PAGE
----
*Staci was in the hospital, her liver was failing. The hepatitis she contracted years ago was now having its way. The fact that she had been a hard drinker didn't help her health. She thought the alcohol and drugs would help her bouts of depression, but they only made her unemployable and unbearable to live with. Her 16 year-old daughter recently moved out and who knows where her 14 year-old boy was.
She grabbed a mirror from the bedside stand, "How could a 39 year-old look 60? Why am I dying at such an early age?"she asked. Staci looked back on her short life and traced the steps from childhood to her hospital bed.
She never knew her father. Her earliest memories were of mother and her boyfriend fighting. The cramped apartment was littered with beer cans. The yelling and hitting scared her. Soon men in uniforms came and took mom and her boyfriend away. The men with badges gave her to a lady. Staci remembered the car ride to a new house and family. She saw her mother a few more times, but childhood was mostly being shuffled from one foster family to another. Some of the families were nice, but a few of the men made her feel uncomfortable. One man seemed really friendly, and liked to play a secret game of tickle. What started as a fun game began a feeling of shame she could never quite shake.
As she grew older she craved attention from men. Confused about what was good or bad attention, she soon found herself pregnant at 15. She went to a clinic and was told she could be "rid of her problem". The next day she took their advice, and although she was no longer pregnant, she felt her "problem" was never solved.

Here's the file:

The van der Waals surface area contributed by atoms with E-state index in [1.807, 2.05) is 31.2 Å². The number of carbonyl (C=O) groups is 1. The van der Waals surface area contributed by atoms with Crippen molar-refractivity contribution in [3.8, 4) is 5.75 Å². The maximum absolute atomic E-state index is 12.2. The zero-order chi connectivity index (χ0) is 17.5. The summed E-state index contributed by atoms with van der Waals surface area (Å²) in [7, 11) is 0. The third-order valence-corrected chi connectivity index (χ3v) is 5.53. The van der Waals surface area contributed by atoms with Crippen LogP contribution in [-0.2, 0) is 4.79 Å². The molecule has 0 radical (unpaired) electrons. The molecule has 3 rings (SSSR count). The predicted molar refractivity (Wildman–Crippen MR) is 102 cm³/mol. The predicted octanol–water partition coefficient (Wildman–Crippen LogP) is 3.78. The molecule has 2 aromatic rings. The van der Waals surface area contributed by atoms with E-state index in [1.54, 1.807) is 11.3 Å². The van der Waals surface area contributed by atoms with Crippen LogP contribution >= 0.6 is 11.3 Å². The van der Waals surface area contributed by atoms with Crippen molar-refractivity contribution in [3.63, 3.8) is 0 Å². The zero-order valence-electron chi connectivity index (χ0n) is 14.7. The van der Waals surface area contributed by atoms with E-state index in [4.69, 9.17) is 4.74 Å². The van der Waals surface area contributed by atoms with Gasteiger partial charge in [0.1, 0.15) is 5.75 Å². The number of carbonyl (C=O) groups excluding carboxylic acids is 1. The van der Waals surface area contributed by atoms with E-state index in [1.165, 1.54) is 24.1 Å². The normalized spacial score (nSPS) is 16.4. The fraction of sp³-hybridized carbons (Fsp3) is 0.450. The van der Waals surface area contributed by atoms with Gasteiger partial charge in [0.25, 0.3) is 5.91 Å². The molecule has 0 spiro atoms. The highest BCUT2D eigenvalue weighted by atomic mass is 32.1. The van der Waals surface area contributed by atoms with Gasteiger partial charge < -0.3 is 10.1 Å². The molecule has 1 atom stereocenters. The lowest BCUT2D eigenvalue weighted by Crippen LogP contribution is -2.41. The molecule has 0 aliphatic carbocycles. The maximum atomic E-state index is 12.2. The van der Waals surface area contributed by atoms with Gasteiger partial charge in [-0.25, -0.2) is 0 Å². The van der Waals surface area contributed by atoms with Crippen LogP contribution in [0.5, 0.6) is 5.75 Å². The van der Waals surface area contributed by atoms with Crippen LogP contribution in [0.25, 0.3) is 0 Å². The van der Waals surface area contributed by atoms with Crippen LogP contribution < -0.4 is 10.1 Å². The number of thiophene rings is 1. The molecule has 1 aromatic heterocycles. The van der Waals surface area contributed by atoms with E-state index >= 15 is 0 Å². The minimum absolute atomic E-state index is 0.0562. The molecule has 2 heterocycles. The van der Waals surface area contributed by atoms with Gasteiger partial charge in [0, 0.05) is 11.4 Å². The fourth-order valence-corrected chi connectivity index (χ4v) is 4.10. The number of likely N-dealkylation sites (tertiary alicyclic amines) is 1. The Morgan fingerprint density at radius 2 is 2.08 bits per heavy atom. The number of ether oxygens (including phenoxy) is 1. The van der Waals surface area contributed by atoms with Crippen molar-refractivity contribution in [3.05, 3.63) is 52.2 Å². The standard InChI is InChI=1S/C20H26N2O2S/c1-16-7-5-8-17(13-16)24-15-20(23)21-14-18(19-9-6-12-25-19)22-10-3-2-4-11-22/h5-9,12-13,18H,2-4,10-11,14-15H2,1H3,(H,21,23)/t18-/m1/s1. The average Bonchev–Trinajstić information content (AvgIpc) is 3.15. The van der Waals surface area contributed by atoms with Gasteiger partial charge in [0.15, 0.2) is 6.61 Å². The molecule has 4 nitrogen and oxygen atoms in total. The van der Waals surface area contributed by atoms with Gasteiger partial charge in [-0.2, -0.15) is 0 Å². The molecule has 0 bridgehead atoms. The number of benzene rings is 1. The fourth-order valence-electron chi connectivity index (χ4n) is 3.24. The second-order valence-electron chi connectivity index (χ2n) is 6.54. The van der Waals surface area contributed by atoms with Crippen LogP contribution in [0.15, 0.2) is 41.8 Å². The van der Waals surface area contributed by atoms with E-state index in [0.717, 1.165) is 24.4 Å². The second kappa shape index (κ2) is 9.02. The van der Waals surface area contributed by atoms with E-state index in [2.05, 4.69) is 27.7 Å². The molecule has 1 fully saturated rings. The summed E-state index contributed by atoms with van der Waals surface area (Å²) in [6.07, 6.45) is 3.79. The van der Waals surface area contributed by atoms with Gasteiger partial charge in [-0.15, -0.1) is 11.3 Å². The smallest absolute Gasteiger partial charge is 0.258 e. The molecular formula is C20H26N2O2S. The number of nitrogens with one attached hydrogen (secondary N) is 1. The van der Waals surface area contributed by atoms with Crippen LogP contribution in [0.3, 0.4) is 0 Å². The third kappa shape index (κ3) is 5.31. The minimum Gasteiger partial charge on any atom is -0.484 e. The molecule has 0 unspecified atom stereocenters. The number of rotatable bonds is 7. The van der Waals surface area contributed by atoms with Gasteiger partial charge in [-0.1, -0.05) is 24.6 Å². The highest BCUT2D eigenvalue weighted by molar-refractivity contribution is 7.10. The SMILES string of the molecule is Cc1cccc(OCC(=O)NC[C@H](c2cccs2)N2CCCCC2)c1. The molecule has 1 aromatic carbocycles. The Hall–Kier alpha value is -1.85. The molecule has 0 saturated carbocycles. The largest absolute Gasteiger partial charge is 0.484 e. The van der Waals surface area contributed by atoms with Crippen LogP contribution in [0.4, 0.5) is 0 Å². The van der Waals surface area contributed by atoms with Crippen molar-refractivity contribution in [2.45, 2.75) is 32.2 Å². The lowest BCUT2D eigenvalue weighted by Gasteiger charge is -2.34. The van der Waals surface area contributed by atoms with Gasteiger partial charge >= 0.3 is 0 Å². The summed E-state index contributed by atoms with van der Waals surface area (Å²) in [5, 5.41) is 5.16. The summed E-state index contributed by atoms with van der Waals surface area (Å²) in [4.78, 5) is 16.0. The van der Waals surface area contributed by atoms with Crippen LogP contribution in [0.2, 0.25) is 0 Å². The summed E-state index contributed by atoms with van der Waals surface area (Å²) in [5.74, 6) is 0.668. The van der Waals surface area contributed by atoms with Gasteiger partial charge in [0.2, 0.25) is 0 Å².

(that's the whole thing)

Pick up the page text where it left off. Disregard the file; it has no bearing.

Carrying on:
Staci remembered the depression that haunted her. She tried to dull the depression with drugs. But neither the drugs nor the men could make her happy. Maybe having a baby would make me happy, she thought. But two children and three boyfriends later, the depression returned. Feeling angry, unloved, and helpless, she attempted suicide, but failed at that too.
Her health was broken. The doctor told her, it was either a dirty needle or one of her boyfriends that gave her hepatitis. Her liver was in bad shape. She should get her affairs in order.
As a young child, Staci had the potential, the intelligence, and the genes, for along and health life. But adverse childhood experiences changed all that.
*The above scenario, though illustrative, is very common and very real to those living it.
The story demonstrates the progression found in the ACE pyramid. Staci experiences things no child should have to endure. It caused Staci to have a skewed idea of right and wrong. In her attempt to feel loved, she takes on behaviors that damage her mental, and physical health. She is broken, hurting, alone, all because her childhood was stolen from her.
If only someone had reached out and helped her overcome the anger, the depression, the shame, she endured.